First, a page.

The Rio Olympics 2016 had many glorious moments; from Usain Bolt’s historic seventh gold medal, Simone Biles defying gravity, Yusra Mardini’s inspiring 100m butterfly win or Adam Peaty swimming to victory. But where there is blood, sweat and tears poured into these high calibre sporting events, a risk of injury haunts even the world’s Olympians.
Several athletes have sustained serious injuries at the Rio Olympics—gymnast Samir Ait Said suffered a horrifying broken leg, a cycling accident left Annemiek van Vleuten in intensive care.
Can an injured athlete pursue legal action if they believe the tracks, courses or apparatus are the cause of their injury?
Cyclists, such as the UK's Chris Froome, have complained about the difficulty of the Olympic cycling courses in Rio. This has been repeated by others, including New Zealand’s George Bennett. Following the shocking crash of Annemiek van Vleuten, who somersaulted over her handlebars and landed heavily in a gutter in similar circumstances as Geraint Thomas, race organiser and former commissaire, Colin Clews, said: “For there to be so many crashes, it does raise a big question as to whether or not it was appropriate for that particular descent to be used.
“It’s one race, but they’re not out to wreck their careers and they were obviously going down that hill at a speed and in a way that they believed they could have got down to the bottom.”
Former Olympian, Chris Boardman, further commented: “I went down and had a look at the course and saw those edges.
“We knew it was way past being technical; it was dangerous.”
The Union Cycliste Internationale (UCI) who are the governing body of cycling as a sport, said in a statement: “The Rio 2016 road race course was carefully designed and was extensively tested at the test event and in training.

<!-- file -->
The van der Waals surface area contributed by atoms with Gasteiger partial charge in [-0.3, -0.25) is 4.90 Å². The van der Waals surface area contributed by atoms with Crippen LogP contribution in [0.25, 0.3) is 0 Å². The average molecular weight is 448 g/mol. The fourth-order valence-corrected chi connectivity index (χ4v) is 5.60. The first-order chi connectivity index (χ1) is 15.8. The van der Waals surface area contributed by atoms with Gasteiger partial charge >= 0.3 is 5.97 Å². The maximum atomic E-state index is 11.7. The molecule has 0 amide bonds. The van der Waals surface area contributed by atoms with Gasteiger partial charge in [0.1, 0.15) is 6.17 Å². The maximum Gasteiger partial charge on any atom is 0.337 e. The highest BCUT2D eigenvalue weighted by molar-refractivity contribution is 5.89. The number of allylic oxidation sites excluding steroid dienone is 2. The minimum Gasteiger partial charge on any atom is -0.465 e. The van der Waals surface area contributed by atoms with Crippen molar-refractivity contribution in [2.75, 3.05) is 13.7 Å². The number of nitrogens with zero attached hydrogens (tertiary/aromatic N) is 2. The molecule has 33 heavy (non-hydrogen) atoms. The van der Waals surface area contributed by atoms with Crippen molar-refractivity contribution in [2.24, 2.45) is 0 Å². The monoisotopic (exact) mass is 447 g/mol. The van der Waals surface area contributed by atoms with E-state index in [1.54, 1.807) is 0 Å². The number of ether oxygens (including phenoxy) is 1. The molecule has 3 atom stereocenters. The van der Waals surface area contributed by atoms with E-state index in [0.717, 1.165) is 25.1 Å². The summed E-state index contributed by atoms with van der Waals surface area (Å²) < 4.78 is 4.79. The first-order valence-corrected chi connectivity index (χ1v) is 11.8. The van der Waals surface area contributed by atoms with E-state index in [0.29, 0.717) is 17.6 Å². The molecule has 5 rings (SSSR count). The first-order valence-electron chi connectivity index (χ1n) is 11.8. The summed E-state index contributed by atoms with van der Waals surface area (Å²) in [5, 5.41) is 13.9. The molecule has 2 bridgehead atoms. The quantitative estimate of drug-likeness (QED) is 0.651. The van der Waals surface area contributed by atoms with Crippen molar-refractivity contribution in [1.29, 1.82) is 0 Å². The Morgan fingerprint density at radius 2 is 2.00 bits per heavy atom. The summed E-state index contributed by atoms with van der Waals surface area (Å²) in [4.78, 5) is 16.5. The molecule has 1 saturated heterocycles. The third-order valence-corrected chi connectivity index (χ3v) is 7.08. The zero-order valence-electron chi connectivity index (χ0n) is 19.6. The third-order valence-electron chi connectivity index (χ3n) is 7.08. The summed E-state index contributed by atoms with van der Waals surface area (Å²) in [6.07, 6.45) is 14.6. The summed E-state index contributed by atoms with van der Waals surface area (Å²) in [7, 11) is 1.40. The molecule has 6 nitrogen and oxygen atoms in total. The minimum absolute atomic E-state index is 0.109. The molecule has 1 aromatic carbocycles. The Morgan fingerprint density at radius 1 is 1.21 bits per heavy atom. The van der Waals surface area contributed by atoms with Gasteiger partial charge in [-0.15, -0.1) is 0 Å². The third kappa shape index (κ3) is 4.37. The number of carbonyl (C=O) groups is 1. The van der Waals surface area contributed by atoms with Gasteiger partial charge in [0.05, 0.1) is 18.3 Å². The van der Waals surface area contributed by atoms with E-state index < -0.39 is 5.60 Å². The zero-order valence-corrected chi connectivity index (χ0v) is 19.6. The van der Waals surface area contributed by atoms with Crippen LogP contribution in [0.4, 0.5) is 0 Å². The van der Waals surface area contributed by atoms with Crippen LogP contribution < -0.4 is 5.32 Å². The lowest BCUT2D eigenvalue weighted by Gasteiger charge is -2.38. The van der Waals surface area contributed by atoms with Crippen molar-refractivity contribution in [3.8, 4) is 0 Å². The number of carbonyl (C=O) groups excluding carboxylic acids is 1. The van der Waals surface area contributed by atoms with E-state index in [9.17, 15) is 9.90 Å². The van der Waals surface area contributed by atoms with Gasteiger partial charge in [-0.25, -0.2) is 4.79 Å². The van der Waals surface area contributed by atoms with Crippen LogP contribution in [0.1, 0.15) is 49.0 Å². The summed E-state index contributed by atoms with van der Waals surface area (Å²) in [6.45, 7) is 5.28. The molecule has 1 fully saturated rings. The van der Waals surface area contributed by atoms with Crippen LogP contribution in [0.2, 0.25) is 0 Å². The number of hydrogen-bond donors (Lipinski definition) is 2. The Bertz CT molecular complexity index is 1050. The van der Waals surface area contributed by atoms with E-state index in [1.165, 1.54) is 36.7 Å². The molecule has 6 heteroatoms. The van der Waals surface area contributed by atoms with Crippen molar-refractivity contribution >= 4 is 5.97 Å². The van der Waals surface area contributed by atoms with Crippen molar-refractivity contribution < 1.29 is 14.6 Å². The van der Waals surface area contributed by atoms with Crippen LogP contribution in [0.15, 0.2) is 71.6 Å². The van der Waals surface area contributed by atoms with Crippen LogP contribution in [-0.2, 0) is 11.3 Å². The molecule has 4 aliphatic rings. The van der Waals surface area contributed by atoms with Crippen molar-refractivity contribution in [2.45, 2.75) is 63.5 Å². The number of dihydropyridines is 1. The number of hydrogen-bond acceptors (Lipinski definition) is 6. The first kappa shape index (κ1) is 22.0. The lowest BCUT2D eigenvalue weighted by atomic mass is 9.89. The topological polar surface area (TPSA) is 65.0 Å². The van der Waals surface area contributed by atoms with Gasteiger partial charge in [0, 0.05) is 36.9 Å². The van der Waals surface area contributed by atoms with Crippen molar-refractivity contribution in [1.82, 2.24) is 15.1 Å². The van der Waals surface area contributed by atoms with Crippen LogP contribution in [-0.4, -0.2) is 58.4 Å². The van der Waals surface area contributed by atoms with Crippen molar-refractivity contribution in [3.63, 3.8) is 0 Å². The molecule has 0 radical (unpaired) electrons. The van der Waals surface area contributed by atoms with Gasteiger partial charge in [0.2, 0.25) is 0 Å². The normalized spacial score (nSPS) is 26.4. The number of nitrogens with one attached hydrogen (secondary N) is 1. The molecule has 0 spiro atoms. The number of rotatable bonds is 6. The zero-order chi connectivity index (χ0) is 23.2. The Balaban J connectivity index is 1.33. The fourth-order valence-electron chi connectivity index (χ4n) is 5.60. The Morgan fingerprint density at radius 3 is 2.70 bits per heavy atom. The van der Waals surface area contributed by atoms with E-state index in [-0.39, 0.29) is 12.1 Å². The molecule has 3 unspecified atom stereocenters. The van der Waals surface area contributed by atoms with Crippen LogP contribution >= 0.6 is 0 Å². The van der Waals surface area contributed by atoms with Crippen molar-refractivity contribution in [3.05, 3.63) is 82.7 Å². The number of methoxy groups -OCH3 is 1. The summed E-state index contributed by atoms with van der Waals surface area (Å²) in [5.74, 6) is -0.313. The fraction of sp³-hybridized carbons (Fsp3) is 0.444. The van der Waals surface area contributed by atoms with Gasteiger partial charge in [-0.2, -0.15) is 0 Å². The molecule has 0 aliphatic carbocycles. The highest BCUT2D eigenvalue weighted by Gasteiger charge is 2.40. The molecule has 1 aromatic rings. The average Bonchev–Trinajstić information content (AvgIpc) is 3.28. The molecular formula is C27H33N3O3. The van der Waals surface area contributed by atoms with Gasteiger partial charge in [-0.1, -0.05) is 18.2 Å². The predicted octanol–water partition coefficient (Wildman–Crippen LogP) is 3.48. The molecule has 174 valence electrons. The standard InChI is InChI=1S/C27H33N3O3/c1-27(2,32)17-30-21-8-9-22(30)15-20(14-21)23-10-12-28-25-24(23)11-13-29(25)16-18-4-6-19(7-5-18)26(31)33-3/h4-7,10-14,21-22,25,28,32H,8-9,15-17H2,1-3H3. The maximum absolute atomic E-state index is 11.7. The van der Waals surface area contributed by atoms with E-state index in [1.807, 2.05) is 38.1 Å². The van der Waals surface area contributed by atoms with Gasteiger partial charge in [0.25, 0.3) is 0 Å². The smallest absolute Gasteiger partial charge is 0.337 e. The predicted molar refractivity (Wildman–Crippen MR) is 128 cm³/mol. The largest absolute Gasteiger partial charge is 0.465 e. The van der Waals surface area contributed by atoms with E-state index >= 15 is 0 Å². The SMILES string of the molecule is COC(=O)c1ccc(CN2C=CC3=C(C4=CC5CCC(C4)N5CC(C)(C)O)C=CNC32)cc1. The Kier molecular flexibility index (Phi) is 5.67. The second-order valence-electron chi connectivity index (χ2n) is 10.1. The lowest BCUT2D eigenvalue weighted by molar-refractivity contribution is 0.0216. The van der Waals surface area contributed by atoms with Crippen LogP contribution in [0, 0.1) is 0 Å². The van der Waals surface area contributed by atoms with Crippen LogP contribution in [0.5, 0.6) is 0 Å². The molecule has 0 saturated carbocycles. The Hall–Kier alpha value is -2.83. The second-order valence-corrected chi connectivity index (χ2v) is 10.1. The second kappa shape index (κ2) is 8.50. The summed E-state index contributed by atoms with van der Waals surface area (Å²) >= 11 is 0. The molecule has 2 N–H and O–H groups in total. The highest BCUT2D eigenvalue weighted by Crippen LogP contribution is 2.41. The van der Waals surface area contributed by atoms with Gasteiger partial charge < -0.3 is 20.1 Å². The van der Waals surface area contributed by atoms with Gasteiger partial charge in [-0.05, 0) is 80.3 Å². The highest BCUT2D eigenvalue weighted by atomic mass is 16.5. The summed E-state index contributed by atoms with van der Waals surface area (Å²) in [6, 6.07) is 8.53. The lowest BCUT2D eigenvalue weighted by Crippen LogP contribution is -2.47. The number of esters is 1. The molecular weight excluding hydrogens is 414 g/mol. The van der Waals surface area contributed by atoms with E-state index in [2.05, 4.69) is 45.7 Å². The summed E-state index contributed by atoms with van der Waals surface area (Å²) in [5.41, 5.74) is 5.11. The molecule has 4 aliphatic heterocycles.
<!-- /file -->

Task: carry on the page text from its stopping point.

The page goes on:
“We do our utmost to design safe, challenging courses but unfortunately crashes do sometimes occur due to a combination of factors.”
In any sport, the body responsible for the sporting activity – be it the Olympics, World Cup or boxing championship – are required by law to take measures to ensure hazards related to activities, substances and situations are minimised.
Athletes are protected by a duty of care by the responsible sports body the same as an employer is responsible for maintaining the health and safety standards in a workplace that allow employees to fulfil their roles without risk of injury.
For more information on this legal and moral duty of care, please see: Duty of Care and Negligence in Sports
Tracey Benson is a personal injury solicitor at Slater and Gordon Lawyers UK, specialising in sports injury claims.
Slater and Gordon Lawyers have many years of experience in helping athletes and sportspeople claim compensation for injuries sustained as a result of dangerous or negligent play. Most of our claims are dealt with on a no win no fee basis.
For a free consultation, call our sports injury solicitors on freephone 0800 916 9046 or contact us online and we’ll get back to you.